Saturday, December 11, 2010

Week in review column

An analyst's assessment that Boeing is losing the tanker competition, the flawless flight of a commercial space capsule and a possible reprieve given to the endangered Marine Corps version of the F-35 Joint Strike Fighter were just some of the aerospace news items of interest to the Gulf Coast region during the week. (Source: Gulf Coast Aerospace Corridor, 12/11/10)

Friday, December 10, 2010

First production STOVL engine delivered

EAST HARTFORD, Conn. - Pratt & Whitney has delivered the first production F135 Short Take Off/Vertical Landing (STOVL) engine for the F-35 Joint Strike Fighter. The engine has powered 509 flights and more than 740 flight test hours to date. The F135 has also completed more than 20,000 hours of testing, 3,600 test hours during the concept demonstration phase, 15,800 test hours during development and more than 700 hours powering the F-35 flight test program. The Conventional Takeoff and Landing (CTOL) / Carrier Variant (CV) engine received Initial Service Release in February 2010. The STOVL F135 engine is on track to receive ISR certification before the end of the year. (Source: Pratt & Whitney, 12/09/10) Gulf Coast note: Eglin Air Force Base, Fla., will be home of the JSF training center.

Wednesday, December 8, 2010

Commercial launch, recovery a success

The first attempt by a commercial company to launch a space capsule into orbit and bring it back is being praised as a milestone in the future of space travel. SpaceX's unmanned Dragon spacecraft left Cape Canaveral, Fla., Wednesday atop a Falcon 9 rocket and entered orbit 10 minutes later. It circled Earth twice before splash-down in the Pacific. The next step is a fly-by of the International Space Station, then a cargo and crew mission to the ISS, both in 2011. NASA signed a contract with SpaceX in December 2008 under the Commercial Orbital Transportation Services program to provide 12 spacecraft to resupply the ISS through 2016. NASA also signed a contract with Orbital Space Corp. for eight launches of its Taurus II rocket starting in 2011. Wednesday's flight was important for the Obama administration's hopes to expand commercial space efforts as a way to free up NASA funds for missions to send astronauts much deeper into space and ultimately to Mars. (Sources: AFP via Space Travel, Washington Post, 12/08/10) Gulf Coast note: Stennis Space Center, Miss., is testing the AJ26 propulsion systems for the Orbital Space Corp. program.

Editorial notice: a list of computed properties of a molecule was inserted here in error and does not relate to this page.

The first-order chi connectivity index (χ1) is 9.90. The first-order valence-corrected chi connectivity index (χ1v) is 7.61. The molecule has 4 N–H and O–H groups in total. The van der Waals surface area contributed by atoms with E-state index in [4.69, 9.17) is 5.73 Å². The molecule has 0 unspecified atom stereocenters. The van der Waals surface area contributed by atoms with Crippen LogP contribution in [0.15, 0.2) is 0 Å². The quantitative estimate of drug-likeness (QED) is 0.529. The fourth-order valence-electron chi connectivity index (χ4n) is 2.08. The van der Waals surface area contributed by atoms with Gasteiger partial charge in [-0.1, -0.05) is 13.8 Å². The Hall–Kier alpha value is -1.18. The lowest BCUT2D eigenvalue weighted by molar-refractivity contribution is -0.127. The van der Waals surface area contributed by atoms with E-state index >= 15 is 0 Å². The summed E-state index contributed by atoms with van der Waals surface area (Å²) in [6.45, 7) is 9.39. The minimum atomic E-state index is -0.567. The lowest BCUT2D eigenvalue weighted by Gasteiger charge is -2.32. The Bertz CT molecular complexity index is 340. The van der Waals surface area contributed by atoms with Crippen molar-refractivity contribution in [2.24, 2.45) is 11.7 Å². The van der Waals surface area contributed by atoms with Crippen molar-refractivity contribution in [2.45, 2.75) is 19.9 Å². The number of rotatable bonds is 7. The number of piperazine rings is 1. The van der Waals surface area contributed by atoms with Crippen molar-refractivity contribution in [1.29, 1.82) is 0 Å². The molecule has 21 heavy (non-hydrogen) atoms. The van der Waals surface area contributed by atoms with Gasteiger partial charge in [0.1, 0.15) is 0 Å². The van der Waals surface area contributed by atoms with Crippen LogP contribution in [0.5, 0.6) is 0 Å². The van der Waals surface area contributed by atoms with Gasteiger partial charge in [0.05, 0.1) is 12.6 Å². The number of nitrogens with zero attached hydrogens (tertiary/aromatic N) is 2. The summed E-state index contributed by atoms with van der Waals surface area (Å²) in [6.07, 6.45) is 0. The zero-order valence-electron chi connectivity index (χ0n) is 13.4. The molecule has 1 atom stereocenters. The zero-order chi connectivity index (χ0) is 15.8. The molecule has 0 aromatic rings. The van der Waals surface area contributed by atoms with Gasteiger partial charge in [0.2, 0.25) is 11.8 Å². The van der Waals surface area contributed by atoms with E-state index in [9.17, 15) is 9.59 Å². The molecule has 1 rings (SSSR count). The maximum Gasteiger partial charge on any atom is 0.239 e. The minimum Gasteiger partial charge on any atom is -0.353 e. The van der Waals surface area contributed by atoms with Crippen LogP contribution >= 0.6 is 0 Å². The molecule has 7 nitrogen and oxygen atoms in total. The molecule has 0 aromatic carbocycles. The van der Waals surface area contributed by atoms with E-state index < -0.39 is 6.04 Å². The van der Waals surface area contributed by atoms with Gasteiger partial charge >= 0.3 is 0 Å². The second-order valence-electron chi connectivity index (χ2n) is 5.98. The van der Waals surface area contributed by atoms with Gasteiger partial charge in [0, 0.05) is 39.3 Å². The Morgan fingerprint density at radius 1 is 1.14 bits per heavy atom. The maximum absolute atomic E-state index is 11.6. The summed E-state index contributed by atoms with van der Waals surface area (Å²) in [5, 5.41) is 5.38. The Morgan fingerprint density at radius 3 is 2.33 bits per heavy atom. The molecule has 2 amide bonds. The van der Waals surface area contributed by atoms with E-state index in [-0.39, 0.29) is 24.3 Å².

Contract: Textron, $258M

Textron Systems Corp., Wilmington, Mass., was awarded a $257,737,338 contract which will provide for 512 sensor-fuzed weapons CBU-105 production units and 44 training units. This contract supports foreign military sales to India. At this time, $126,291,295 has been obligated. AAC/EBJK, Eglin Air Force Base, Fla., is the contracting activity. (Source: DoD, 12/08/10)

Contract: Lockheed Martin, $76M

Lockheed Martin Corp., Lockheed Martin Aeronautics Co., Fort Worth, Texas, is being awarded a $76,041,000 fixed-price-incentive-firm modification to a previously awarded advance acquisition contract activity. This modification provides additional funding for long lead efforts and materials associated with the production and delivery of 42 low rate initial production Lot V F-35 Joint Strike Fighter aircraft for the Air Force (22 Conventional Take Off and Landing aircraft); Marine Corps (13 Short Take Off and Vertical Landing aircraft); and the Navy (7 Carrier Variant aircraft). Work will be performed in Fort Worth, Texas; El Segundo, Calif.; Warton, United Kingdom; Orlando, Fla.; Nashua, N.H.; and Baltimore, Md., and is expected to be completed in May 2011. The Naval Air Systems Command, Patuxent River, Md., is the contracting activity. (Source: DoD, 12/08/10) Gulf Coast note: Eglin Air Force Base, Fla., is home of the F-35 training center.

AF picks Meridian for C-27J

The Air Force on Wednesday said it has chosen Key Field Air National Guard Base in Meridian, Miss., as the preferred base for two C-27J training aircraft. The planes would arrive in the second half of fiscal year 2014. Selection is subject to completion of the environmental impact analysis process, the Air Force said. The Meridian Star reported that the training mission will bring about 50 full-time jobs. (Sources: DoD, Meridian Star, 12/08/10)

Marines may get more time for F-35

The defense secretary will recommend giving the Marines two additional years to develop its version of the F-35 to correct technical and manufacturing glitches. Defense Secretary Robert Gates told General James Amos, the Marine Corps commandant, of the decision in a Dec. 3 meeting, according to officials who asked not to be identified. The president's debt commission has proposed terminating the Marine Corps version to save money. (Source: Bloomberg, 12/07/10) Gulf Coast note: Eglin Air Force Base, Fla., is scheduled to become home of the JSF training center.

EADS soliciting bids for Mobile center

MOBILE, Ala. - EADS North America on Wednesday said it's soliciting bids through its program management firm for design and construction of the Mobile Conversion Center where KC-45 aerial refueling tanker aircraft will be militarized for the Air Force. The conversion center is part of an aircraft production facility that EADS North America will construct in Mobile if it wins the tanker contest against rival Boeing. The KC-45 will create more than 1,500 direct positions in Mobile. EADS North America has also committed to build commercial A330 freighter aircraft at the same site. Earlier this year, the company began its transfer of the KC-45 program management team, nearly 200 employees, to new offices in Mobile. (Source: EADS North America, 12/08/10)

Tuesday, December 7, 2010

PW completes key J-2X assembly